With Shauna De Cartier, Canadian music’s gain was likely the oil patch’s loss. You see, the popular president of leading indie label Six Shooter Records was on the fast track to corporate success prior to taking a leap of faith into starting the label.
“I have an MBA and I was in the corporate world in Edmonton, mostly corporate marketing positions prior to starting the label,” she recalls in a FYI interview. “One day I had four job offers, and I call that a frying pan to the head moment. I clearly needed to do some soul-searching to figure out what I wanted to do with my life. I could see where the corporate path was headed. It would have been a really succesful journey, but I could look down the road and see myself at 60 looking back at what I had achieved. Coming from Alberta it likely would have been marketing for some oil company or something like that. Is that what I want my life to stand for?”
Her key decision? “I wanted my life to stand for something I believe in, which was art, so I left that world behind.”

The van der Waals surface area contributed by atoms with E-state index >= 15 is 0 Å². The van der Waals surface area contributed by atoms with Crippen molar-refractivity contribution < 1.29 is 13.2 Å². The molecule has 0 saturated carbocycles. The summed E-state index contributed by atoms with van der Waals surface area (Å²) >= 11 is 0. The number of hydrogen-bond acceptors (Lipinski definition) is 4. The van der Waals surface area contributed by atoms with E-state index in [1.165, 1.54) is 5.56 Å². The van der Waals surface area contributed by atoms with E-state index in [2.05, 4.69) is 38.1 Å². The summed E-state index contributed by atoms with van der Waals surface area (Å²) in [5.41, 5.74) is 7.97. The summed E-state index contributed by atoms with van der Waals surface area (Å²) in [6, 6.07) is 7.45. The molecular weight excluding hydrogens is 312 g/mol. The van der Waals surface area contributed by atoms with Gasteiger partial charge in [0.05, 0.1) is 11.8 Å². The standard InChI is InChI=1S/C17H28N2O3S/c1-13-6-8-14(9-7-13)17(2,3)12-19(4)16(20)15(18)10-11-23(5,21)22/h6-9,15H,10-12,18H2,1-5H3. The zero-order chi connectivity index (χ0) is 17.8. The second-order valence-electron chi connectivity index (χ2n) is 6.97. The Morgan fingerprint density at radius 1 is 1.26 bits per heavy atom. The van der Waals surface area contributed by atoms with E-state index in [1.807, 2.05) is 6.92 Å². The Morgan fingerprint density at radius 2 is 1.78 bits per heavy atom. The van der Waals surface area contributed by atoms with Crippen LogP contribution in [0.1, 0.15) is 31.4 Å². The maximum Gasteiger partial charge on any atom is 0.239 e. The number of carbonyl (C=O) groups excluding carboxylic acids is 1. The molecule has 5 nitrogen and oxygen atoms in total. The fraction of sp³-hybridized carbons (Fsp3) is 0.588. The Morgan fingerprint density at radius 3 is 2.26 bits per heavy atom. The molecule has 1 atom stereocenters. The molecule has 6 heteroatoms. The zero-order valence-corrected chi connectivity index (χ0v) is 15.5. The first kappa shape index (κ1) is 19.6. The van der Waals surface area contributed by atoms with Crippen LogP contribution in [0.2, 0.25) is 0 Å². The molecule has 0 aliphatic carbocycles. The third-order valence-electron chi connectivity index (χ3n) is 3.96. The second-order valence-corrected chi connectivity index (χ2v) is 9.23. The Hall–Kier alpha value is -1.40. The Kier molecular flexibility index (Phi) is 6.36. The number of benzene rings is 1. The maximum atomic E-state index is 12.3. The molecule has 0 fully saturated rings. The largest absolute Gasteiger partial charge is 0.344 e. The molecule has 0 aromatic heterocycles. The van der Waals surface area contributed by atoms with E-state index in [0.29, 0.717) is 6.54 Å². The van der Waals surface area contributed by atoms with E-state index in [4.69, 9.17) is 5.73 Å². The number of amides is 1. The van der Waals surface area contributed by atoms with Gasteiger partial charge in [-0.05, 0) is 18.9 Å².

De Cartier first took on managing a band of her friends, Captain Tractor, and then had a career-altering visit to Toronto for Canadian Music Week in 1999. “I went to a Paquin showcase at Ted’s Wrecking Yard and saw Veal, led by a little guy with a giant guitar. That was a life-changing experience, it totally inspired me.”
The little guy was Luke Doucet, who has been managed by De Cartier virtually ever since. Doucet’s current band Whitehorse is co-managed by her and Six Shooter Management president Helen Britton, and is one of the company’s biggest success stories.
Despite interest from the likes of Song Corp and Warners, De Cartier couldn’t land Doucet and Veal a deal, and that was in part impetus for her to move to Toronto and create Six Shooter Records in 2000.
At De Cartier’s urging, Doucet recorded a solo album, Aloha Manitoba, that would soon become the first official release (Six Shooter 601) on Six Shooter Records.
She had similar success in encouraging Martin Tielli of the Rheostatics to record his first solo album, We didn’t even suspect that he was the poppy salesman, another early SS release.
In the 15 years since, Six Shooter Records has put out albums from an impressive range of Canadian talents, with its number of releases just now hitting the 100 mark.